Agency agreements and distribution agreements – what is the difference?

There are many ways to sell what you supply.

Agency and distribution models are two of the most common ones, if you’re not planning to supply the end consumer directly.

Both are quick and powerful ways to increase market penetration, exploit new markets and boost sales.

They can be particularly useful and efficient models when you’re expanding into new locations, where you might not have an established customer network or knowledge of the local trading laws.

There are some fundamental differences between the two models.

Our guide examines the main differences, to help you to decide which one might work best for you.

We’ll also take a look at how you can select the right agent or distributor for your business and on what terms, and what to include in your contract.

This is also vital to the success of your approach, not least since agency and distribution relationships tend to last for many years.


Agency agreement & distribution templates


You can use our template agency and/or distribution agreements to cement your sales arrangements when you’re ready.


Agency vs distribution agreement – some key differences upfront…


When might you want to use an agency relationship?

And when might you want to use a distribution relationship?

It’s a common question among many business owners thinking about moving their business in this direction – while the 2 do have some similar aspects, they are 2 very different working relationships – and it’s very important you know which one is best for your business.

Let’s take a look at the differences of each…


1. Who owns the goods and is named as the seller of them?


An agent sells in your name and on your behalf and is never named as the seller of the goods.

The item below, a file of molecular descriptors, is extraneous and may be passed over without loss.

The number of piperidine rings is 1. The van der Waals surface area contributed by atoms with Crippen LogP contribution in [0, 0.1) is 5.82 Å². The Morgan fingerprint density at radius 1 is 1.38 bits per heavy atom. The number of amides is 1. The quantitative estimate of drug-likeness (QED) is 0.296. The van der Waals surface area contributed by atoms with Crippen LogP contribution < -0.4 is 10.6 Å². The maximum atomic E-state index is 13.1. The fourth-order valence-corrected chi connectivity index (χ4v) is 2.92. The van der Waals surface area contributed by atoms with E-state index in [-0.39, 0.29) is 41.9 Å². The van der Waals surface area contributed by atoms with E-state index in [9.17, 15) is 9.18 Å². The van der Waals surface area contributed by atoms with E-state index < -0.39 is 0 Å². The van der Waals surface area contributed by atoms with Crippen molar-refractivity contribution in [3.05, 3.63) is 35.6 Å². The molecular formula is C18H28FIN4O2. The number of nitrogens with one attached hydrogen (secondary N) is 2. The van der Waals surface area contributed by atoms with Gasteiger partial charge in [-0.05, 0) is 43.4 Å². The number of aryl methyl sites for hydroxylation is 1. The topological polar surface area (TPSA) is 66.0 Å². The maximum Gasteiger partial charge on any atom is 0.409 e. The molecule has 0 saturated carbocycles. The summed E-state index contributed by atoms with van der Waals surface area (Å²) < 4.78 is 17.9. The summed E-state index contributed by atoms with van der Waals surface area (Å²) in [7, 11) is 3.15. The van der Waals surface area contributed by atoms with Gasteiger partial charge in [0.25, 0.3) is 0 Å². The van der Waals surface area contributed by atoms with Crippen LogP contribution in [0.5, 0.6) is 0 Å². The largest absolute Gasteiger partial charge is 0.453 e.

It is effectively a facilitator or introducer, acting as an intermediary between you and the end customer.

It never takes ownership over your goods and typically incurs little to no risk in respect of them (you’ll probably have to insure the agent in respect of any action it takes on your part).

While the agent usually has your authority to create a contract between you and the customer, you remain directly and contractually liable to the customer and you take the credit risk on the customer.

By contrast, the distributor is your customer, even if it isn’t the final one that you’re targeting.

The distributor buys from you, takes over ownership of your goods and sells to its customers (who should be aligned with your intended target customers).

The distributor takes the credit risk on the customer, you take the credit risk on the distributor.

Distributors tend to take on a lot more financial risk than agents, but they tend to recoup this in their margins on resale of the goods, which are generally of a higher value than the commission paid to agents.


2. How do you pay?


You pay the agent a commission on sales, typically a percentage of the net sales value of the goods sold.